I’ve come to find a few people read this—so I should keep up.
It was an extremely dry Fall here in North Georgia and even though I was worried about my shrubs dying it made for a very colorful and paintable season. All the usual suspects were visited at one time or another. Starting with Mabry Farm. While Colley Whisson visited last summer I took him on a tour of my favorite place to paint. He took loads of photos so you might see a Mabry Farm painting from him eventually. While giving the tour I noticed a small spot that had gone without my attention and a few weeks later I spent a nice quiet few hours painting this working woodshed. Someone had been busy here and the ax was still in a log—although I moved it out into the light.
I guess the next weekend was Halloween and on that Friday I was over again looking to catch a view North- one that I’ve painted before. My intention was to do a big 18 x 24″ but when I looked in my trunk all I found was a 12 x12 and an 8 x16 board so I walked around the pasture and finally centered on this view. I posted it on the En Plein Air FaceBook page and a few days later Bob Barr from Plein Air Magazine emailed me about my “Halloween” painting. ?? Sorry, Bob, I didn’t paint any ghosts or goblins. After a bit of a mixup, we figured out he was talking about this 12 x 12. The story is here.
That same weekend I took some hours Sunday to revisit Mountain Park. As soon as I got there I was attracted to this view from the spillway of the poplars as bright orange as orange can be with a fantastic reflection and a nice contrasting cool blue background. This one almost painted itself.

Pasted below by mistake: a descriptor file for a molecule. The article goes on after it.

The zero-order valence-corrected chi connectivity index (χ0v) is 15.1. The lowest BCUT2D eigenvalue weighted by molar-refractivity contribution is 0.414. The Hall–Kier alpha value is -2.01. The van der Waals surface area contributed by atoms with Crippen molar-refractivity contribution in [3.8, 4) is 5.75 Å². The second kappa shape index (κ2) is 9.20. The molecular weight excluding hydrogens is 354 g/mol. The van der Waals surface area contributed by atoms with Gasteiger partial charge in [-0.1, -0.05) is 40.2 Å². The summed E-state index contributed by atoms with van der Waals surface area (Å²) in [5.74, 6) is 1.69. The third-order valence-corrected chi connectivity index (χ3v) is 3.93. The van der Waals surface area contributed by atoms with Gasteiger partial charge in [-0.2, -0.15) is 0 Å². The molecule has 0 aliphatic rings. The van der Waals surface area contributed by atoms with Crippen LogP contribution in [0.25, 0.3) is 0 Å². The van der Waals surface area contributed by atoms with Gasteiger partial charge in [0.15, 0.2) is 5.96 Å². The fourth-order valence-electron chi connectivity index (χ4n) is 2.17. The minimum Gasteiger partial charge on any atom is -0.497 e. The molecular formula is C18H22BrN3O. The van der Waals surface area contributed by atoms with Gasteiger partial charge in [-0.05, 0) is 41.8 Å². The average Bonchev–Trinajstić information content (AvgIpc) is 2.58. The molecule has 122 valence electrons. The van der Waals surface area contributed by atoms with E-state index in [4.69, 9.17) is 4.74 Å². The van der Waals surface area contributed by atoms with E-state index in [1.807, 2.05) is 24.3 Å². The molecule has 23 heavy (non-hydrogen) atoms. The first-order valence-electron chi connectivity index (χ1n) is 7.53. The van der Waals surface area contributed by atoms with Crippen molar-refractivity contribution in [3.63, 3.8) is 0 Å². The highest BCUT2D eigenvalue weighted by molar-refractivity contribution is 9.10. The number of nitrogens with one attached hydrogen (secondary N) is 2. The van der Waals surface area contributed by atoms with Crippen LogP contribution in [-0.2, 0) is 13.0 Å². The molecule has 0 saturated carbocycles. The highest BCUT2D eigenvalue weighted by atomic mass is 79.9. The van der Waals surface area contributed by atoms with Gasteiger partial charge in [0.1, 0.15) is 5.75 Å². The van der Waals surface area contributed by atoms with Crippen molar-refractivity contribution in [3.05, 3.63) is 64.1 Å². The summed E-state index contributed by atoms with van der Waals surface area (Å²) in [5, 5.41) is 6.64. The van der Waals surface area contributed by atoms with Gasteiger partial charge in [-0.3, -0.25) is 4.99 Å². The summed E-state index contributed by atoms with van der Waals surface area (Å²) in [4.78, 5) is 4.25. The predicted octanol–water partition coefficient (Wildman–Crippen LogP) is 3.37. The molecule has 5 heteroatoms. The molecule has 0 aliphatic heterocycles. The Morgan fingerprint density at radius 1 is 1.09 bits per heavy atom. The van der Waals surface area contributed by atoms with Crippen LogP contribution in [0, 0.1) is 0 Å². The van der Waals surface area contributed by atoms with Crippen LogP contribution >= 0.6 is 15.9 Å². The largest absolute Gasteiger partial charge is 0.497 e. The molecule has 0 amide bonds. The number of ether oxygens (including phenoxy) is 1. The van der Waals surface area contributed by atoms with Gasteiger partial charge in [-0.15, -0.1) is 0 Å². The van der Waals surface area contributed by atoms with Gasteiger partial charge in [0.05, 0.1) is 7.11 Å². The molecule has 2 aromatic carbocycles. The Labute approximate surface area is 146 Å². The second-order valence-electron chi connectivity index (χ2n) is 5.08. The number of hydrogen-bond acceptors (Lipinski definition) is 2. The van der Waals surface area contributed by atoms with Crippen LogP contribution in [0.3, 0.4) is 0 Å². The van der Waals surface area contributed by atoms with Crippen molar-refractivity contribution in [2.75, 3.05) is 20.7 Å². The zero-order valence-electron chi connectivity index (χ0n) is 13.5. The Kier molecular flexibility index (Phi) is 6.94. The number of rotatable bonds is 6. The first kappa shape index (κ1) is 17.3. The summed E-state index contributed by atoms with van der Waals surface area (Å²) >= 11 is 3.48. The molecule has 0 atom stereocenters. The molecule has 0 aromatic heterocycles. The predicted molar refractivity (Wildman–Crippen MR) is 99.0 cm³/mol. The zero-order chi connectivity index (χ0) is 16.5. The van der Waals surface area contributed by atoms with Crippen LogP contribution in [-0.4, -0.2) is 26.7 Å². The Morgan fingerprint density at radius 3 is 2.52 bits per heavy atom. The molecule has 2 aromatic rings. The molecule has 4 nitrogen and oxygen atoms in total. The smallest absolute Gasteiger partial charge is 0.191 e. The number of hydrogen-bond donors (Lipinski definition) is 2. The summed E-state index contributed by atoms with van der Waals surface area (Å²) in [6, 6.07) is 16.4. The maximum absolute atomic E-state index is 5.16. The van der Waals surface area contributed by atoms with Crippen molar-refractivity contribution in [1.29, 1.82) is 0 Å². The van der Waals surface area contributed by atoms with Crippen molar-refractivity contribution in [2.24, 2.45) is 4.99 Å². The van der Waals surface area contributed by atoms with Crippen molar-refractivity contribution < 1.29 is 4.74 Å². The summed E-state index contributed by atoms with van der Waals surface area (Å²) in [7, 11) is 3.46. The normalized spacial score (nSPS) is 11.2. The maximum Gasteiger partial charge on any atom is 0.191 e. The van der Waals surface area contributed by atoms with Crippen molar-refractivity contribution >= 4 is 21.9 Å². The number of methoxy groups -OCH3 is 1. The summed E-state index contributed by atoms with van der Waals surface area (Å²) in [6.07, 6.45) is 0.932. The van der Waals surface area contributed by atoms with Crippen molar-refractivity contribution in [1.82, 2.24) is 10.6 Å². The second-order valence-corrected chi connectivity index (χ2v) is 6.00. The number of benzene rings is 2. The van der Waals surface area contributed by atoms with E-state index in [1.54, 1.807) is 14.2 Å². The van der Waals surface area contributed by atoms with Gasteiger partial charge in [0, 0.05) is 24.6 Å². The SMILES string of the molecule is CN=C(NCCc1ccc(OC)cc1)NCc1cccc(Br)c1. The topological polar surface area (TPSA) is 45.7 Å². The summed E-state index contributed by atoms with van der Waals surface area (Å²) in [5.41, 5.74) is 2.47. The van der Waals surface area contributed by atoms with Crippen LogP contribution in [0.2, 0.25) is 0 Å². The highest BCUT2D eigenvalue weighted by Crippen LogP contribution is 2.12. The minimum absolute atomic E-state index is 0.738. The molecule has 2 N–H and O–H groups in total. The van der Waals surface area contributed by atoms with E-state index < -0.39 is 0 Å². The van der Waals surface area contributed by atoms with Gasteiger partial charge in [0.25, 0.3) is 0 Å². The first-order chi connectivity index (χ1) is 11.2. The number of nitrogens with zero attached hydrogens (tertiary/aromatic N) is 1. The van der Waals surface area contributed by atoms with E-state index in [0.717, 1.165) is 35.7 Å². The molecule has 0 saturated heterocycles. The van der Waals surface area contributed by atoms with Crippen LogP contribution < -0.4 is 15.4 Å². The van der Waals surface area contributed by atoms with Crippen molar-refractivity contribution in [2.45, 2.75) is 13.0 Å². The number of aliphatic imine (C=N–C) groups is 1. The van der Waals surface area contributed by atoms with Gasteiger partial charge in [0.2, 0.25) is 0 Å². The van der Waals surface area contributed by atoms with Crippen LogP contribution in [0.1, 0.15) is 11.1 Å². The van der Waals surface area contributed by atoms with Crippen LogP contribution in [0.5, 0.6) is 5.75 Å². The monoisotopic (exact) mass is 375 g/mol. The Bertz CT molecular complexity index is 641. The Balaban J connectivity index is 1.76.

Just a few weeks ago on perhaps the last good color weekend I was back over to Mabry for this view—Mabry Oaks, of the huge oaks behind the old farmhouse.
This is another spot that I had not taken advantage of before and I found another view here —Red Oaks, that I started and finished up a few days later.
That same weekend I was driving around and noticed a Ginko tree on the side of the road. It reminded me of two giant examples that grow in the front yard of McFarlane farmhouse so I drove over and was delighted by this view I call Ginko Glow.
The rain finally came and with it no more leaves and a dramatic shift toward winter here. The light changes cold when there are no more leaves to filter it and the lower sun is brighter now. Time to shift again and look for views that take advantage of it.